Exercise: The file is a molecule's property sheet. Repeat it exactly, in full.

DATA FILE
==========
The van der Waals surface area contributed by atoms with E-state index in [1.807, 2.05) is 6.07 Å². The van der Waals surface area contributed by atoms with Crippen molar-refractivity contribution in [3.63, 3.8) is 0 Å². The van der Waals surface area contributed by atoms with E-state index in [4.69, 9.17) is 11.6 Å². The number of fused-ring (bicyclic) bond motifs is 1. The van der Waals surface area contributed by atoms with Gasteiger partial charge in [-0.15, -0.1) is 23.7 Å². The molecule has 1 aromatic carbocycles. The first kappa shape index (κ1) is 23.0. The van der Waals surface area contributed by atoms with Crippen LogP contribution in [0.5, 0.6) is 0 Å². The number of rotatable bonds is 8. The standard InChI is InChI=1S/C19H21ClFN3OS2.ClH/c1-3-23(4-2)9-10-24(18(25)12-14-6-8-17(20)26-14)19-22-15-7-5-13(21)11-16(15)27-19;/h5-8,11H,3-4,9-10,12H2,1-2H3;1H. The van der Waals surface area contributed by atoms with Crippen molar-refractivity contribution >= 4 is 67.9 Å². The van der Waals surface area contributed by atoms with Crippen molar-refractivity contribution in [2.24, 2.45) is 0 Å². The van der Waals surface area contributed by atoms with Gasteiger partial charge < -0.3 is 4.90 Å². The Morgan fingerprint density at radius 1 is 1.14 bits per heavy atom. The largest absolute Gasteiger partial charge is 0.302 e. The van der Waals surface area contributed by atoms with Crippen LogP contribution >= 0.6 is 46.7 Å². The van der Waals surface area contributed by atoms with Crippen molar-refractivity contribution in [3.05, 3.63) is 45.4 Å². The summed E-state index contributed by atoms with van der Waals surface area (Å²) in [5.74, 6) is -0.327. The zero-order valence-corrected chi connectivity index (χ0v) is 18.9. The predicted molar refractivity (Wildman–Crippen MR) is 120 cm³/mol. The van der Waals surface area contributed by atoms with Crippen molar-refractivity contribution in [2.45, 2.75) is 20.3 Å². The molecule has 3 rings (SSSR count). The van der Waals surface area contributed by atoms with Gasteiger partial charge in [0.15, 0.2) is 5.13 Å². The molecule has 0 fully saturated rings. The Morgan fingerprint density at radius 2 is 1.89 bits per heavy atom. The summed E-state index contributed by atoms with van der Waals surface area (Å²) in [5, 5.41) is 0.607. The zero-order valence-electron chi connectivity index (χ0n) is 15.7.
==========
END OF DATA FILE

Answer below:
The van der Waals surface area contributed by atoms with E-state index in [1.807, 2.05) is 6.07 Å². The van der Waals surface area contributed by atoms with Crippen molar-refractivity contribution in [3.63, 3.8) is 0 Å². The van der Waals surface area contributed by atoms with E-state index in [4.69, 9.17) is 11.6 Å². The number of fused-ring (bicyclic) bond motifs is 1. The van der Waals surface area contributed by atoms with Gasteiger partial charge in [-0.15, -0.1) is 23.7 Å². The molecule has 1 aromatic carbocycles. The first kappa shape index (κ1) is 23.0. The van der Waals surface area contributed by atoms with Crippen LogP contribution in [0.5, 0.6) is 0 Å². The number of rotatable bonds is 8. The standard InChI is InChI=1S/C19H21ClFN3OS2.ClH/c1-3-23(4-2)9-10-24(18(25)12-14-6-8-17(20)26-14)19-22-15-7-5-13(21)11-16(15)27-19;/h5-8,11H,3-4,9-10,12H2,1-2H3;1H. The van der Waals surface area contributed by atoms with Crippen molar-refractivity contribution >= 4 is 67.9 Å². The van der Waals surface area contributed by atoms with Crippen molar-refractivity contribution in [2.24, 2.45) is 0 Å². The van der Waals surface area contributed by atoms with Gasteiger partial charge < -0.3 is 4.90 Å². The Morgan fingerprint density at radius 1 is 1.14 bits per heavy atom. The largest absolute Gasteiger partial charge is 0.302 e. The van der Waals surface area contributed by atoms with Crippen LogP contribution >= 0.6 is 46.7 Å². The van der Waals surface area contributed by atoms with Crippen molar-refractivity contribution in [3.05, 3.63) is 45.4 Å². The summed E-state index contributed by atoms with van der Waals surface area (Å²) in [5.74, 6) is -0.327. The zero-order valence-corrected chi connectivity index (χ0v) is 18.9. The predicted molar refractivity (Wildman–Crippen MR) is 120 cm³/mol. The van der Waals surface area contributed by atoms with Crippen molar-refractivity contribution in [2.45, 2.75) is 20.3 Å². The molecule has 3 rings (SSSR count). The van der Waals surface area contributed by atoms with Gasteiger partial charge in [0.15, 0.2) is 5.13 Å². The molecule has 0 fully saturated rings. The Morgan fingerprint density at radius 2 is 1.89 bits per heavy atom. The summed E-state index contributed by atoms with van der Waals surface area (Å²) in [5, 5.41) is 0.607. The zero-order valence-electron chi connectivity index (χ0n) is 15.7.